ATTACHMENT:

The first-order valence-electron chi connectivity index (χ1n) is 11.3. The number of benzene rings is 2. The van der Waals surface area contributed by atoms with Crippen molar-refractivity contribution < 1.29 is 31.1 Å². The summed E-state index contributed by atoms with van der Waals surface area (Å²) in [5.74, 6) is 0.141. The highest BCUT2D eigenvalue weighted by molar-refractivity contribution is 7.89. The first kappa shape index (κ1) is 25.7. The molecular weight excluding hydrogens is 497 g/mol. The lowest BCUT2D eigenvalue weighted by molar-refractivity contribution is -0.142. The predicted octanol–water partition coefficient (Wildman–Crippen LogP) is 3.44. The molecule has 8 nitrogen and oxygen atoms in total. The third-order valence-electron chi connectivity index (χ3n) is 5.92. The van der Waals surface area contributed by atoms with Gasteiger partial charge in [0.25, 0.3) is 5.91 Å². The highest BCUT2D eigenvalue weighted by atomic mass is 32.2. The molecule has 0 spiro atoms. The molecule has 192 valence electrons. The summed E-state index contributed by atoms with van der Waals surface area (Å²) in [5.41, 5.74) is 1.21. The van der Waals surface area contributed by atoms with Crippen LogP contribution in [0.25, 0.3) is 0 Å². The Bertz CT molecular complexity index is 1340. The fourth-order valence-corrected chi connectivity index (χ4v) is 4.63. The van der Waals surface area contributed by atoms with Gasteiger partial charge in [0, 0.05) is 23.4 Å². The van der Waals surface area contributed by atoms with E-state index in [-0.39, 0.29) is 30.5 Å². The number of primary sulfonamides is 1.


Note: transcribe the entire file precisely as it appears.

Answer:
The first-order valence-electron chi connectivity index (χ1n) is 11.3. The number of benzene rings is 2. The van der Waals surface area contributed by atoms with Crippen molar-refractivity contribution < 1.29 is 31.1 Å². The summed E-state index contributed by atoms with van der Waals surface area (Å²) in [5.74, 6) is 0.141. The highest BCUT2D eigenvalue weighted by molar-refractivity contribution is 7.89. The first kappa shape index (κ1) is 25.7. The molecular weight excluding hydrogens is 497 g/mol. The lowest BCUT2D eigenvalue weighted by molar-refractivity contribution is -0.142. The predicted octanol–water partition coefficient (Wildman–Crippen LogP) is 3.44. The molecule has 8 nitrogen and oxygen atoms in total. The third-order valence-electron chi connectivity index (χ3n) is 5.92. The van der Waals surface area contributed by atoms with Gasteiger partial charge in [0.25, 0.3) is 5.91 Å². The highest BCUT2D eigenvalue weighted by atomic mass is 32.2. The molecule has 0 spiro atoms. The molecule has 192 valence electrons. The summed E-state index contributed by atoms with van der Waals surface area (Å²) in [5.41, 5.74) is 1.21. The van der Waals surface area contributed by atoms with Crippen LogP contribution in [0.25, 0.3) is 0 Å². The Bertz CT molecular complexity index is 1340. The fourth-order valence-corrected chi connectivity index (χ4v) is 4.63. The van der Waals surface area contributed by atoms with Gasteiger partial charge in [0, 0.05) is 23.4 Å². The van der Waals surface area contributed by atoms with E-state index in [-0.39, 0.29) is 30.5 Å². The number of primary sulfonamides is 1.